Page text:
In December of 2009, Dobby was 10 months old and weighed 60 pounds (about 27kg). He had spent all summer grazing and swimming, and life was good. In July he had moved outside to sleep under the stars (well, not quite) but he clearly preferred the great outdoors. Suddenly: frozen water and crunchy mud.
Little Dobby’s first winter was a nasty shock. What happened to his swimming pool? Where did the grass go?
Indoors was cozy and warm and we encouraged him to sleep in the bedroom with us. We spread out blankets for him, but he was angry and marked them. He marched to the kitchen door and asked to go out. We opened the door and frozen air smacked him in the face. The outdoors was broken: why didn’t I fix it?
His baby bathtub was filled with warm water and toys. It’s a big tub, but can you imagine a full-grown Dobby in there, twice the size?
Having a rambunctious capybara indoors is a full-time job. It’s sorta like letting a couple gerbils run around on your bed. They are so fun to watch, and then you stop paying attention for a few minutes and they are pooping everywhere and chewing their way in and out of your pillowcase.
Some winter activities remained the same. At 10 months, capybaras are still babies. (Look how short his fur is!) He was happy indoors for milk time and a nap but then out he went.
You can see that there is ice on the deck. He still had a potty bowl indoors, but he had been living outdoors for six months and rarely used it. It’s actually more convenient when capybaras poop outside. But you do have to keep the ice out of the bowl.
When it freezes in Seattle, it often stops raining and the sun comes out. We still played with the ducks and hens, and went to the front yard to graze. He especially enjoyed looking at the pond next door. It didn’t freeze and the wild ducks flamboyantly splashed and dabbled, as if it was actually warm over there.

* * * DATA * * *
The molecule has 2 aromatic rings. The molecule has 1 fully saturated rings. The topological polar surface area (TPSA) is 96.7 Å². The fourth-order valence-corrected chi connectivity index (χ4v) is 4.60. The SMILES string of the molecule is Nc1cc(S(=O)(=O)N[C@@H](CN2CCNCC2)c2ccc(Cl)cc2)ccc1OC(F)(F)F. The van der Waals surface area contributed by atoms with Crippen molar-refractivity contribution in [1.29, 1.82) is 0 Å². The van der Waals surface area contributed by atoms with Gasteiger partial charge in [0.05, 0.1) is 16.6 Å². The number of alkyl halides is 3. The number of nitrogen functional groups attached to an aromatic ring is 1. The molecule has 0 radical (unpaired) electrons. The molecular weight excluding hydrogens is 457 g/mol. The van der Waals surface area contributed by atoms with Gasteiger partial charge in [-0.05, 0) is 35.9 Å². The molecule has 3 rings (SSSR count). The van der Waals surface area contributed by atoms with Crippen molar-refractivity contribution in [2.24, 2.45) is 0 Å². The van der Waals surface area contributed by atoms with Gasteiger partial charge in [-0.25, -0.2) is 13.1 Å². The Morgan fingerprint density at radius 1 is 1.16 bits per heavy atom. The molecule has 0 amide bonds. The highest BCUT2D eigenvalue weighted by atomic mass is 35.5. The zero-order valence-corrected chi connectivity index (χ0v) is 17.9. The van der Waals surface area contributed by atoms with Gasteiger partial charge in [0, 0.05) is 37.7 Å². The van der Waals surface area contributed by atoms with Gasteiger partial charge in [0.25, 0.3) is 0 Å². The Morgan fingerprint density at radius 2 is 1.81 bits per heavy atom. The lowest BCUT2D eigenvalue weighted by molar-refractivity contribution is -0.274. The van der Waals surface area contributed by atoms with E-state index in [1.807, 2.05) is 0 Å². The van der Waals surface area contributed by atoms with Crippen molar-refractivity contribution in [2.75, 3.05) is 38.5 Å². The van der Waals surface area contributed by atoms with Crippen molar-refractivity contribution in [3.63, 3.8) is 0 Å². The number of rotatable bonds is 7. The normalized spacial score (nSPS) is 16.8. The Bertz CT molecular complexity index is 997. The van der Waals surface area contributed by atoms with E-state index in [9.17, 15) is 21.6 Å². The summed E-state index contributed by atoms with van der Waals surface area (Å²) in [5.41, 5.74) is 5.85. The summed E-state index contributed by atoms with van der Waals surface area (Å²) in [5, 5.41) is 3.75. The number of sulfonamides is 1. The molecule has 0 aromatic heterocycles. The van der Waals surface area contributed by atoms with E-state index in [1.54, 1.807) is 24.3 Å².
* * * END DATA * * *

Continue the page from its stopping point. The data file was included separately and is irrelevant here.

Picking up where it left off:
When he came back in, he would warm his paws on the heat register.
These were the early days, when a portable exercise pen could keep him confined to the kitchen. And before he started eating my cookbooks. The guinea pigs were still a bit higher than his eye level and Ziggy hadn’t started to taunt Dobby. Needless to say, the hamster in the blue cage was oblivious to the Rodent Royalty inches from her face.
Keeping Dobby entertained was The Bartender’s full-time job because I had to go to work.
Fortunately, capybaras, even young frisky ones, are okay with hanging out, napping, chewing up paper bags, and tossing plushies around. Even more fortunate is the usual brevity of our arctic weather.
Capybaras are social animals, but they do reach saturation when they get too much attention. When Dobby turned his back on us like this, it meant he needed a “time out” from us.
This isn’t the whole story, though. This is the G rated story. The pg-13 story is in the book. An older blog version is here. He made an ungodly mess every evening, dark acres of capy poop minefields between the bed and the bathroom door. A dozen rugs and a dozen blankets to change out every day and then the washer broke. Dobby was “sick” except he wasn’t. Oh, the memories.
After Dobby died, I spent six months of avoiding the pain that Dobby’s memory brought me. I can finally find joy in reminiscing. I have thousands of photos and videos. You have probably seen the best ones, but I might as well share these seconds with you as I look through them. I also have some old mini-dv’s that might have some baby Dobby videos. Cross your fingers.